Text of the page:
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C.C.Humphreys's Vlad: The Last Confession Reviewed By Dr. Wesley Britton of Bookpleasures.com
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Dr. Wesley Britton

Reviewer Dr. Wesley Britton: Dr. Britton is the author of four non-fiction books on espionage in literature and the media. Starting in fall 2015, his new six-book science fiction series, The Beta-Earth Chronicles, debuted via BearManor Media. For seven years, he was co-host of online radio’s Dave White Presents where he contributed interviews with a host of entertainment insiders. Before his retirement in 2016, Dr. Britton taught English at Harrisburg Area Community College. Learn more about Dr. Britton at his WEBSITE

 
By Dr. Wesley Britton
Published on May 11, 2011
 



Author: C.C.Humphreys
Publisher: Orion Publishing
ISBN-10: 9780752886183:   ISBN-13: 978-0752886183 ASIN: 0752886185



Click Here To Purchase Vlad

Author: C.C.Humphreys
Publisher: Orion Publishing
ISBN-10: 9780752886183:   ISBN-13: 978-0752886183 ASIN: 0752886185
 
At one point in Vlad: The Last Confession, a Cardinal of Rome—hearing the story of Dracula from three who knew him—complains:
 

“Really, Count. This is all quite entertaining. I like a tale on a winter's day as well as any. But this is not the one we came to hear, surely?" He reached down, picked up the top pamphlet from the pile, read aloud. "'The Story of a Bloodthirsty Madman Called Dracula of Wallachia.'" He studied the woodcut under the text, bodies twitching on stakes. "You say we are here to disprove this?" (page 69)

 

Readers may echo these thoughts if they’re hoping for vampires or supernatural monsters when they see the title for this historical novel.   Forget Bram Stoker, forget Anne Rice. Humphreys’ subject is Vlad Dracula, the prince and then king of Wallachia (now part of Rumania) in the latter half of the 15th century. This Dracula—“son of the Dragon”—or “son of the Devil”--too has been a figure of much myth making based on stories rooted partly in fact, partly in propaganda of the period.      According to Humphreys, the author’s purpose was not to debunk these myths or “humanize” Vlad the Impaler, but rather tell the story of a brutal man living in harsh times and let readers make their own judgment calls.

 

After establishing the framework of having three characters captured for the purpose of telling the biography of the long thought-dead Dracula, Humphreys describes the early years of Vlad Dracula, the son of a king held hostage by a Turkish Sultan. He’s trained in noble pursuits like falconry and jousting before becoming a captive in a cell and taught the fine arts of torture. Then, Vlad is a king in the making on the run as a fugitive, then a man committed to establishing his rule over his home country free of the Turks and is a Crusader against his former Islamic captors.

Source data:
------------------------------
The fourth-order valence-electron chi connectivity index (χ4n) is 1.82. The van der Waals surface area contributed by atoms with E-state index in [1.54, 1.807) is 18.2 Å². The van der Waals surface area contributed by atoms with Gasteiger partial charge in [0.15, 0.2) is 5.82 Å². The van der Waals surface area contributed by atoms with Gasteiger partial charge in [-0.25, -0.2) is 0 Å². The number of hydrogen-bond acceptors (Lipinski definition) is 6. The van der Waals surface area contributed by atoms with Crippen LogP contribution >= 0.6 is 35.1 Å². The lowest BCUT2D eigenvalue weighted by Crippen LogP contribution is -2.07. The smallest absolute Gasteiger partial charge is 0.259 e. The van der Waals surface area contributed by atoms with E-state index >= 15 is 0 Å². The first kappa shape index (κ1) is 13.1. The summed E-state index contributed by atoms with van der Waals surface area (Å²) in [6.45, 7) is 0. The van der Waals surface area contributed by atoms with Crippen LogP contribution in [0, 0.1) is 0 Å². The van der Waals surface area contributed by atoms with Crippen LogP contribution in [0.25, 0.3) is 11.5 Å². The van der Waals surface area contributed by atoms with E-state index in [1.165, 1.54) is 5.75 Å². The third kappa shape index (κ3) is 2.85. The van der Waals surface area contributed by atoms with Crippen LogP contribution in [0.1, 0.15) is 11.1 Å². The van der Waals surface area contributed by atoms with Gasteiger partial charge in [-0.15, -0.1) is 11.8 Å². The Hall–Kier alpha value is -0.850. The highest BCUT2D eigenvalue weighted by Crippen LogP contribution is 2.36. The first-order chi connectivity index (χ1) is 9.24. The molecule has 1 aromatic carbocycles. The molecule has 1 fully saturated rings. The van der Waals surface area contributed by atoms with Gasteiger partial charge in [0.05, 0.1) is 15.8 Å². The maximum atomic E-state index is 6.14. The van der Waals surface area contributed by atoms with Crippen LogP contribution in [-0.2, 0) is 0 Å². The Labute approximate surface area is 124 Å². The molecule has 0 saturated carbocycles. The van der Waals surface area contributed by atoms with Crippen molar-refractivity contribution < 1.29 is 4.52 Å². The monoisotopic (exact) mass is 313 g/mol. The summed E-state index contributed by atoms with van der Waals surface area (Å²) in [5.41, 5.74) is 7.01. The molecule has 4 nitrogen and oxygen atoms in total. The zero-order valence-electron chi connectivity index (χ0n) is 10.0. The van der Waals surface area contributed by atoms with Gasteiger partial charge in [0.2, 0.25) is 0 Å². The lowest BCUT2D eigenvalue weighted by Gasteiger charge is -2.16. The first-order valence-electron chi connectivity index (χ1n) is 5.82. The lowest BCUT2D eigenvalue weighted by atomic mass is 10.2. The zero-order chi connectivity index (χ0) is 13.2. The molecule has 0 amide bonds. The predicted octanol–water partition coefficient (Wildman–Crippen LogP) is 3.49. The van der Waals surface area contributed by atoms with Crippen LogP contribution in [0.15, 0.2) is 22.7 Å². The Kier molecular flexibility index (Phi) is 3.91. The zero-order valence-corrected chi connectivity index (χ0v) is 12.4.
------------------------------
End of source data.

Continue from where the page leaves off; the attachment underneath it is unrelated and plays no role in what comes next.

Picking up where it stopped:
As the history progresses, Vlad is a courageous warrior who comes to use violence as a means to even the odds in war, most notably in the famous impaling of thousands of his own people to frighten an invading enemy. But he’s also a man betrayed by his best friend as well as alleged Christian allies in bordering European countries. Outmatched in battle and without support from his neighbors, Vlad is a hostage a second time when another Christian king wants to appease the Turkish Sultan but keep Dracula around as a threat for the future. Along the way, Dracula’s sins include a long affair with a commoner he cannot marry and considerable blood on his hands in battle and maintaining law and order in Wallachia—then again, he does not live in a world of saints and, while clever and colorful, is only marginally more brutal than his foes.

 

The second half of Vlad: The Last Confession is essentially a string of set-pieces as years and decades go by between what happens in various chapters. Humphreys claims this is due to having no historical records to draw from for these years, but there are sections when the abrupt shifts in time seem to leave much unexplained and dramatic events undescribed. Still, the novel moves at a rapid pace, alternating between swashbuckling episodes, poignant relationships, savage encounters, and sins and redemption for them. The final chapters contain more surprises than any reader, even a Cardinal, should ever expect from historical fiction.

 

In the end, there’s nothing Gothic about The Last Confession and no need for such trappings. Both imaginative and credible, this novel (now available as a paperback) is for those who enjoy hearing old stories with a fresh perspective. You need not wait for a winter’s day to be entertained by this one.

 

 

    

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